To the Editor: A 66-year-old female complained of muscle weakness, numbness, and pain in her left shoulder and arm for 16 months, after which muscle atrophy and forearm swelling gradually developed. Before admission, she had been diagnosed with brachial plexus neuritis and received intravenous methylprednisolone with 500 mg for 3 days, followed by a tapering of oral prednisolone. However, she did not benefit much from the treatment. Her personal medical history and family history were not remarkable. The previous chest computed tomography (CT) scan and magnetic resonance imaging (MRI) scans of her brain, cervical spinal cord, and brachial plexus [Figure 1A] were not remarkable. Needle electromyography examination revealed the weakened motor unit recruitment with abnormal spontaneous activities, including positive sharp waves and fibrillations in the part of muscles innervated by left brachial plexus. The nerve conduction studies showed that compound muscle action potential and sensory nerve action potential amplitudes decreased greatly with prolonged distal latency in the muscles innervated by branches of left brachial plexus. This presentation was more readily visible in the inferior-trunk-innervated regions, such as ulnar-nerve-innervated muscles. Otherwise, the reduction of nerve conduction velocities was negligible.
After admission, neurological examination revealed reduced muscle strength (medical research council [MRC] 2/5) in the proximal and distal parts of the left arm. An apparent atrophy in deltoid and interosseous muscles was detectable. The left biceps, triceps, and radial periosteal reflexes were completely absent. The perception of light touch, pinprick, and temperature was severely impaired in the entire left forearm. MRI revealed extensively enlarged brachial plexus trunk [Figure 1B], and partial segments and several swollen supraclavicular lymph nodes showed enhancement [Figure 1C]. Positron emission tomography (PET) scan showed increased uptake of 2-deoxy-2-[fluorine-18] fluoro-D-glucose in the upper area with MRI abnormality (Figure 1D). Subsequently, a lymph node biopsy was performed in the left supraclavicular region for pathological investigation. The hematoxylin and eosin staining showed that the normal structure was destroyed and substituted by cancerous cells [Figure 1F and 1G]. Diffuse large B-cell lymphoma (DLBCL) was finally confirmed by immunohistochemical staining (Figure 1H–M). Thereafter, she underwent therapy with rituximab and doxorubicin hydrochloride liposome after returning to the local hospital. After eight courses of aggressive therapies for 10 months, repeated MRI and PET scan [Figure 1E] revealed remarkable elimination of lesions, but there was no apparent improvement of clinical manifestations.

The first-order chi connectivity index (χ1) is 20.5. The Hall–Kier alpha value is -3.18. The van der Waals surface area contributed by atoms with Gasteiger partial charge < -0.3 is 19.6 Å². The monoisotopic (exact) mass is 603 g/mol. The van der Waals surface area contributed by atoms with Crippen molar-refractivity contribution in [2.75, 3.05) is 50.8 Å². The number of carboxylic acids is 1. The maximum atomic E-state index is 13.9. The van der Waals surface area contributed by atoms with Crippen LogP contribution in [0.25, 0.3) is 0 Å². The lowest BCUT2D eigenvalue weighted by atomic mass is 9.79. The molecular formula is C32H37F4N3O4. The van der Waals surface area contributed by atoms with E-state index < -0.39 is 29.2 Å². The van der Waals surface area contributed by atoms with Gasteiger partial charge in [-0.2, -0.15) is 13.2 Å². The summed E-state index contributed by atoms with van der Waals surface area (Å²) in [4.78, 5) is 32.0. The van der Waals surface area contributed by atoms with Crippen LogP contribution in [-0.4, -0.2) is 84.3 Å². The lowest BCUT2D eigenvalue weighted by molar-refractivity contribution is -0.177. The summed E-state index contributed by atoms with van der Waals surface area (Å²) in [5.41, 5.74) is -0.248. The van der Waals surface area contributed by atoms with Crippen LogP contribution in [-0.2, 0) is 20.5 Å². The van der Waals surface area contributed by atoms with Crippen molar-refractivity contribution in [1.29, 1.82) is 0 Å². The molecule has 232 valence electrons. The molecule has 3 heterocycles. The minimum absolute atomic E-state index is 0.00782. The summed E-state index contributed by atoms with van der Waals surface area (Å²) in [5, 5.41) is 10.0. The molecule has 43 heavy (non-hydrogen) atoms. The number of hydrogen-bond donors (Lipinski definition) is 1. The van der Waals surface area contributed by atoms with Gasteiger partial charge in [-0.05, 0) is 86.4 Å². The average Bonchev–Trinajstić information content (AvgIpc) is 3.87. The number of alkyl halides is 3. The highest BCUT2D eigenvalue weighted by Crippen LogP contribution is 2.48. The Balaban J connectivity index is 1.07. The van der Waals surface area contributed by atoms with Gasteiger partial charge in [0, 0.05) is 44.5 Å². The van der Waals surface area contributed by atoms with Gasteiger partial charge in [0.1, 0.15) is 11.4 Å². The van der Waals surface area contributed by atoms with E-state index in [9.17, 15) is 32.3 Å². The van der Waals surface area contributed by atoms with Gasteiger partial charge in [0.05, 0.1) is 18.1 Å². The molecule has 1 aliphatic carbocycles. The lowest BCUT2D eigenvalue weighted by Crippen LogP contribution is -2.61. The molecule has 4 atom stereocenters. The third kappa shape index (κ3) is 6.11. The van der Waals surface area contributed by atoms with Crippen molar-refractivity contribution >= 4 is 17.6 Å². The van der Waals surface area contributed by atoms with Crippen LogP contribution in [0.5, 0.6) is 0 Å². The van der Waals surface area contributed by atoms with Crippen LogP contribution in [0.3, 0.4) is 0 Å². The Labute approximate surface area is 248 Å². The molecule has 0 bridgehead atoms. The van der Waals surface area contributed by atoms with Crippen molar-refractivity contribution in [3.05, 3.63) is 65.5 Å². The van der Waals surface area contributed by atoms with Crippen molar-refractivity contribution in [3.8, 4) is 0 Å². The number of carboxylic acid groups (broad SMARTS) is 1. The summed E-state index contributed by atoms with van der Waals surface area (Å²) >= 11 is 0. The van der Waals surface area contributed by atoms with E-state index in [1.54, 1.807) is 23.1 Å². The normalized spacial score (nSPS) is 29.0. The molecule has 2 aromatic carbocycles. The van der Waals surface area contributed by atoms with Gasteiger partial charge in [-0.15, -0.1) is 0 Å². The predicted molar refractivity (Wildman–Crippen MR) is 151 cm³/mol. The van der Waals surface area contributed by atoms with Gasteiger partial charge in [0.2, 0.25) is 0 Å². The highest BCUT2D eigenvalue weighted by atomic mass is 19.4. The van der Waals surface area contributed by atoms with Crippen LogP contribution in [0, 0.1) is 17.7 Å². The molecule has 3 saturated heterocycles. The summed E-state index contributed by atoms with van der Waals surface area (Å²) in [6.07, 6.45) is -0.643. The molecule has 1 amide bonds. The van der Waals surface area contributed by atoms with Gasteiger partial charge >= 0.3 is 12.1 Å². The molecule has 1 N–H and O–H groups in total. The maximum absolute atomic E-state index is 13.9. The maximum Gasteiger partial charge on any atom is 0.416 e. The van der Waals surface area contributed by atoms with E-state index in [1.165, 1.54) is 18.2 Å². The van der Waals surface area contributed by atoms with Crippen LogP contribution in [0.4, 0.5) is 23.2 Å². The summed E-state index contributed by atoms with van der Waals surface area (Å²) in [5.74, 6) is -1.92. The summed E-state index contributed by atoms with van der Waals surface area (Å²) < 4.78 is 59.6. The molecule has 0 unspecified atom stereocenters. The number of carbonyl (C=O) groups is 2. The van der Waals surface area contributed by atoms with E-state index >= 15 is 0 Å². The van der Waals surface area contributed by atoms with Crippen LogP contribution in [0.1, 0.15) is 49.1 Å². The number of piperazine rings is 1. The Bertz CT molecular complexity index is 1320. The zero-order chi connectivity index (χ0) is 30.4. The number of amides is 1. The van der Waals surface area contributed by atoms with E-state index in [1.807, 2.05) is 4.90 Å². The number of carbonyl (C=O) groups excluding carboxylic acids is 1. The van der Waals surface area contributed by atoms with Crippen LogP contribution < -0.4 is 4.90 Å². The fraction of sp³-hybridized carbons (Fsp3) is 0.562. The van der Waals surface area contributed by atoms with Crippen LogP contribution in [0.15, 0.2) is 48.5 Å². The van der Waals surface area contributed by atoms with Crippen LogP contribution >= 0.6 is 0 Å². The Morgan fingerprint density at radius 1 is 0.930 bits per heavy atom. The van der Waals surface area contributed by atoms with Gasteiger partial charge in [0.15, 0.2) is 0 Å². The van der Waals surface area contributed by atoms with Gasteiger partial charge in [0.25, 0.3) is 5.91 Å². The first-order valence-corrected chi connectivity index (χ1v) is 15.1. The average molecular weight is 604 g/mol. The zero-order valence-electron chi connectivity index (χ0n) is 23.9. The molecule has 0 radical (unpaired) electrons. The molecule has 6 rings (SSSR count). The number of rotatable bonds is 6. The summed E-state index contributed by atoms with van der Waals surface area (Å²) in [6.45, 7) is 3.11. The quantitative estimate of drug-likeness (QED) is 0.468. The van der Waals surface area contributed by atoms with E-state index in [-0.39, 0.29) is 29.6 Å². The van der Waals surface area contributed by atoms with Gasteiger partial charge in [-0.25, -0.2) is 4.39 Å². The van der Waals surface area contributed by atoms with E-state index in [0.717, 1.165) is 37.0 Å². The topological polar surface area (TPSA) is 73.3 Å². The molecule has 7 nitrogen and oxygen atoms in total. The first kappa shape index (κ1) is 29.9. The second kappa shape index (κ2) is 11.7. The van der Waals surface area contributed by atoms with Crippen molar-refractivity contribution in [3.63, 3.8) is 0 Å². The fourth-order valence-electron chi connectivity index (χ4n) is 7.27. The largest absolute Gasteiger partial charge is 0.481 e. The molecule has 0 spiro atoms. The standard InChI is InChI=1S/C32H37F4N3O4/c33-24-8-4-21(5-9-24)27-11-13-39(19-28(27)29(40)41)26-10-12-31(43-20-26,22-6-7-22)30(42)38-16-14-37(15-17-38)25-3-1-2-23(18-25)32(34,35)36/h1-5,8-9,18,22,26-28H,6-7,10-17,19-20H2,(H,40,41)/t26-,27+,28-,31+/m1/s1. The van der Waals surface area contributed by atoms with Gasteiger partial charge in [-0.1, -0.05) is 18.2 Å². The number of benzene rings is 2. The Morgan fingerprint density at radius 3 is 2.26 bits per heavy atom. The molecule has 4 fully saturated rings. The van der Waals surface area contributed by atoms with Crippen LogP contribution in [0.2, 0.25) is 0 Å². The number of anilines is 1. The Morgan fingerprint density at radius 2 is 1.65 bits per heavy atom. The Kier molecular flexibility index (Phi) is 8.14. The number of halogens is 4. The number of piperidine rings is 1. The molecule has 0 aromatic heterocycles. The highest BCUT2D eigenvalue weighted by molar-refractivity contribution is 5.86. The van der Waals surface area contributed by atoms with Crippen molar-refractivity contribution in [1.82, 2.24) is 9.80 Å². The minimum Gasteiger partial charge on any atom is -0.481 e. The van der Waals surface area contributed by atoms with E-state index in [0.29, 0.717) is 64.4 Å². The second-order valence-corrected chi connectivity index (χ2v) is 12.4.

Brachial plexopathy has many non-injury etiologies, such as hereditary neuropathy, autoimmune neuropathy, neoplasms, and other inexplicit etiology (eg, thoracic outlet syndrome). Generally, a slowly progressing unilateral brachial plexopathy without remission strongly suggests a possibility of neoplasm including primary nerve tumors and secondary (local or metastatic) tumors. Primary tumors including neurinomas, schwannomas, and neurofibromas are more common than the secondary tumors. Most secondary tumors involving unilateral brachial plexus arise from local tumors. These include Pancoast tumor and breast cancer. It is unusual that brachial plexus is involved by neurolymphomatosis (NL). NL is a clinical disorder that presents with peripheral neuropathy due to lymphomatous infiltration of the nerves. It occurs in three per 100 cases of intermediate or high-grade non-Hodgkin lymphoma patients and occasionally invades brachial plexus. In a literature review of case reports, the prevalence of brachial plexus involvement is 18% (8/44) in NL.